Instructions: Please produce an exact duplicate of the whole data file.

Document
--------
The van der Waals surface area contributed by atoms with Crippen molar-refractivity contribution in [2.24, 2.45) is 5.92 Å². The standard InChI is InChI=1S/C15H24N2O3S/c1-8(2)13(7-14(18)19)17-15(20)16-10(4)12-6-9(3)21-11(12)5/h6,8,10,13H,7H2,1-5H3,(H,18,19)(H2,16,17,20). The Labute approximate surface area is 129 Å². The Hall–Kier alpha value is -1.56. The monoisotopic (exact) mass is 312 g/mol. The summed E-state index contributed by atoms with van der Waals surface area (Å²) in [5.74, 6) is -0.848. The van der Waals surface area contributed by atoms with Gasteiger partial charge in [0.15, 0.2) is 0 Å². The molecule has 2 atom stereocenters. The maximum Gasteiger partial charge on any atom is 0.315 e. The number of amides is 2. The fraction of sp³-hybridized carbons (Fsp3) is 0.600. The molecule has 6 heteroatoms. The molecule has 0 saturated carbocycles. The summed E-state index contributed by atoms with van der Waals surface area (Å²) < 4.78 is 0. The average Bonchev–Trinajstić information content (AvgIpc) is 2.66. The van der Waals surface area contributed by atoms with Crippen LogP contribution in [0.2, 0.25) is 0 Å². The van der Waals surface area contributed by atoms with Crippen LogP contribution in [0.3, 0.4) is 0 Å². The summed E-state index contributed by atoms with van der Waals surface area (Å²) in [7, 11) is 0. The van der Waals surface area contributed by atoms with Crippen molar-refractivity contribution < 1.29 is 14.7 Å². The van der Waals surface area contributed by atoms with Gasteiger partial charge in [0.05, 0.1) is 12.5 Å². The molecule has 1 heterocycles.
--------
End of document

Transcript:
The van der Waals surface area contributed by atoms with Crippen molar-refractivity contribution in [2.24, 2.45) is 5.92 Å². The standard InChI is InChI=1S/C15H24N2O3S/c1-8(2)13(7-14(18)19)17-15(20)16-10(4)12-6-9(3)21-11(12)5/h6,8,10,13H,7H2,1-5H3,(H,18,19)(H2,16,17,20). The Labute approximate surface area is 129 Å². The Hall–Kier alpha value is -1.56. The monoisotopic (exact) mass is 312 g/mol. The summed E-state index contributed by atoms with van der Waals surface area (Å²) in [5.74, 6) is -0.848. The van der Waals surface area contributed by atoms with Gasteiger partial charge in [0.15, 0.2) is 0 Å². The molecule has 2 atom stereocenters. The maximum Gasteiger partial charge on any atom is 0.315 e. The number of amides is 2. The fraction of sp³-hybridized carbons (Fsp3) is 0.600. The molecule has 6 heteroatoms. The molecule has 0 saturated carbocycles. The summed E-state index contributed by atoms with van der Waals surface area (Å²) < 4.78 is 0. The average Bonchev–Trinajstić information content (AvgIpc) is 2.66. The van der Waals surface area contributed by atoms with Crippen LogP contribution in [0.2, 0.25) is 0 Å². The van der Waals surface area contributed by atoms with Crippen LogP contribution in [0.3, 0.4) is 0 Å². The summed E-state index contributed by atoms with van der Waals surface area (Å²) in [7, 11) is 0. The van der Waals surface area contributed by atoms with Crippen molar-refractivity contribution < 1.29 is 14.7 Å². The van der Waals surface area contributed by atoms with Gasteiger partial charge in [0.05, 0.1) is 12.5 Å². The molecule has 1 heterocycles.